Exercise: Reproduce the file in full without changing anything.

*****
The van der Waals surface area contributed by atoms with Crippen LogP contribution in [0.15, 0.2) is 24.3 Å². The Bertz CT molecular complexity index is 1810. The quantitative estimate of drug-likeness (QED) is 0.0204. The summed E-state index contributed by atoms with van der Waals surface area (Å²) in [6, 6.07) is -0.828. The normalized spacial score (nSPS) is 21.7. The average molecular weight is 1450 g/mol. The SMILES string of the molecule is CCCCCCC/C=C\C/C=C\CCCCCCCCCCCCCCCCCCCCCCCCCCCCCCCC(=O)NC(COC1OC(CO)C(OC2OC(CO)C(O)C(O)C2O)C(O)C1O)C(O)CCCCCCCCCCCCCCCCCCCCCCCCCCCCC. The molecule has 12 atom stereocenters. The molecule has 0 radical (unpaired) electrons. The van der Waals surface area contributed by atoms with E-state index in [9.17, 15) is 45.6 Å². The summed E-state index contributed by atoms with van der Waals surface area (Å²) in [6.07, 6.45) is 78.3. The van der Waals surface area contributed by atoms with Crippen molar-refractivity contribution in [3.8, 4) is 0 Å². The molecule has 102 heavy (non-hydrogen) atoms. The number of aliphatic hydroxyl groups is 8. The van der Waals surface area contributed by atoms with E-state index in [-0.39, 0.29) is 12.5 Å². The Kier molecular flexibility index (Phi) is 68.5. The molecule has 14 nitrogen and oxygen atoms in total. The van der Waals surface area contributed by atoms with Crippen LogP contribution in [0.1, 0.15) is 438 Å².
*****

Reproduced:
The van der Waals surface area contributed by atoms with Crippen LogP contribution in [0.15, 0.2) is 24.3 Å². The Bertz CT molecular complexity index is 1810. The quantitative estimate of drug-likeness (QED) is 0.0204. The summed E-state index contributed by atoms with van der Waals surface area (Å²) in [6, 6.07) is -0.828. The normalized spacial score (nSPS) is 21.7. The average molecular weight is 1450 g/mol. The SMILES string of the molecule is CCCCCCC/C=C\C/C=C\CCCCCCCCCCCCCCCCCCCCCCCCCCCCCCCC(=O)NC(COC1OC(CO)C(OC2OC(CO)C(O)C(O)C2O)C(O)C1O)C(O)CCCCCCCCCCCCCCCCCCCCCCCCCCCCC. The molecule has 12 atom stereocenters. The molecule has 0 radical (unpaired) electrons. The van der Waals surface area contributed by atoms with E-state index in [9.17, 15) is 45.6 Å². The summed E-state index contributed by atoms with van der Waals surface area (Å²) in [6.07, 6.45) is 78.3. The van der Waals surface area contributed by atoms with Crippen molar-refractivity contribution in [3.8, 4) is 0 Å². The molecule has 102 heavy (non-hydrogen) atoms. The number of aliphatic hydroxyl groups is 8. The van der Waals surface area contributed by atoms with E-state index in [-0.39, 0.29) is 12.5 Å². The Kier molecular flexibility index (Phi) is 68.5. The molecule has 14 nitrogen and oxygen atoms in total. The van der Waals surface area contributed by atoms with Crippen LogP contribution in [0.1, 0.15) is 438 Å².